April 6, 2007
Between 2002 and about 2005, National Geographic series published a well-intentioned, but decidedly mixed group of travel memoirs called National Geographic Directions. Excellent contemporary writers were commissioned to write about parts of the world they know intimately (perhaps too intimately to write well about, at times). Writers included David Mamet (on his corner of Vermont), Jan Morris (on her house in Wales), Francine Prose (on Sicily), W.S. Merwin (on southwestern France), Robert Hughes (on Barcelona), and Oliver Sacks (on Oaxaca), among others. As far as I can tell, the series stopped after about twenty titles.
Along with Jan Morris’ great contribution, my favorite title in the series is Louise Erdrich’s Books and Islands in Ojibwe Country (Washington: National Geographic, 2003). Erdrich, who owns a terrific small bookstore in Minneapolis called Birchbark Books, writes of a driving and canoeing trip into the lake country of northern Minnesota and northwestern Ontario. Naturally, it’s a multi-layered voyage of discovery – involving a personal relationship, a new daughter, her Ojibwe roots, her love for books, and surprisingly much more – all in about 142 pages. Book collectors will be particularly interested in Erdrich’s description of the house of Ernest Carl Oberholtzer (1884-1977), a preservationist (co-founder of the Wilderness Society and a battler for the Boundary Waters), self-taught expert on the Ojibwe, and an exceptional, if eccentric, book collector. Oberholtzer spent most of his adult life on tiny Mallard Island in Rainy Lake, north of International Falls, MN. The last thing one expects to find in a hand-built house on an obscure island in a remote and unpopulated part of Ontario is a book collection of more than 11,000 volumes, and Erdrich has fun exploring both the island and library during her stay there (the property is now run by a foundation). For more on Oberholtzer and Mallard Island click here.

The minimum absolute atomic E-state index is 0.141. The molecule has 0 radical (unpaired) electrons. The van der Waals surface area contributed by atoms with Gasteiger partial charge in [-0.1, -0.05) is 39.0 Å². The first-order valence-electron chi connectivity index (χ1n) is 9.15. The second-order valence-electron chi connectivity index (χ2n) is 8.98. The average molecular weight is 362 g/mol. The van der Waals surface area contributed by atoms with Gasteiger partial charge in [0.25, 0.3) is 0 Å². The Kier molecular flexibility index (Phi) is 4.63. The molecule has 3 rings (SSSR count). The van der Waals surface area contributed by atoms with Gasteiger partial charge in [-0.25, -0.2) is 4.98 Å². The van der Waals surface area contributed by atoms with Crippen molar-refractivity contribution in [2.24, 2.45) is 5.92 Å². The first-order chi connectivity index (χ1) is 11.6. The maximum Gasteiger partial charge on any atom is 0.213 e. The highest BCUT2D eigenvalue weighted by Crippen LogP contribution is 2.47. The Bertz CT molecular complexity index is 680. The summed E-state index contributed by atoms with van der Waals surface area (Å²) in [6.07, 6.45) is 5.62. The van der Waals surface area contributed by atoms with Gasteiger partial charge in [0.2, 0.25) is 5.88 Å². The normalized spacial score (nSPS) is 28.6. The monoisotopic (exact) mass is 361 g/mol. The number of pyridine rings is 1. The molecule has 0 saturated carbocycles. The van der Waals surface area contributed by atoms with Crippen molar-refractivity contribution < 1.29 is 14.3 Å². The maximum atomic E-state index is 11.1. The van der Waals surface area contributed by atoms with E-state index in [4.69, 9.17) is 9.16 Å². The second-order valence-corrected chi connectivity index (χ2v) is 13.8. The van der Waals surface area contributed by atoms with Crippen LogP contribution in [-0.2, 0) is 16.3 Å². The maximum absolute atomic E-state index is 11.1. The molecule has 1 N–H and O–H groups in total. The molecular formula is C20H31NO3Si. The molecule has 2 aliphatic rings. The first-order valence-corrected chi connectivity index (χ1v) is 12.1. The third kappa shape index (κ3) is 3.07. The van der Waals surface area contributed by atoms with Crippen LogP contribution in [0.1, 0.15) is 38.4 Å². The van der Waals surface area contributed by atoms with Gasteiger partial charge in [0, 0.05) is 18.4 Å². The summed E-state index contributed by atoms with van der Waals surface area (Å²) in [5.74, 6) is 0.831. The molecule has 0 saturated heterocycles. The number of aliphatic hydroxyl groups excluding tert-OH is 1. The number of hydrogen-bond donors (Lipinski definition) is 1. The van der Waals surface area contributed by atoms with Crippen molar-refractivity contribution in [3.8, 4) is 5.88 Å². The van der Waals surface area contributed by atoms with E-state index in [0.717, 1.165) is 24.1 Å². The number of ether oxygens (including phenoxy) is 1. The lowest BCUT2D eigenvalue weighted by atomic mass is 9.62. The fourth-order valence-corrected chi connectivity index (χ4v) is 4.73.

While reading Books and Islands in Ojibwe Country it was a curious and pleasant surprise to find that one of the books Erdrich packed for her trip was Sebald’s Austerlitz, which she quotes and discusses admiringly on several occasions. (For her travel reading list see page 10 and for her commentary on Sebald see pages 95-97 and 133-135.) Erdrich has her own shock of recognition as she reaches the end of Austerlitz. She discloses that her advisor when she studied at the University of London in the mid-1970s was Dan Jacobson, whose own memoir of the Holocaust – Heshel’s Kingdom (London: Hamish Hamilton, 1998) – is discussed at length in the closing pages of Austerlitz.
Here’s a brief teaser from page 95: “Reading Sebald’s Austerlitz in a cheap motel, insecure, with a chair pushed beneath the doorknob and the drapes held shut with hair clips, is an experience for which I will always be grateful”
When I visited Birchbark Books last summer, signed copies of this and other Erdrich titles were available.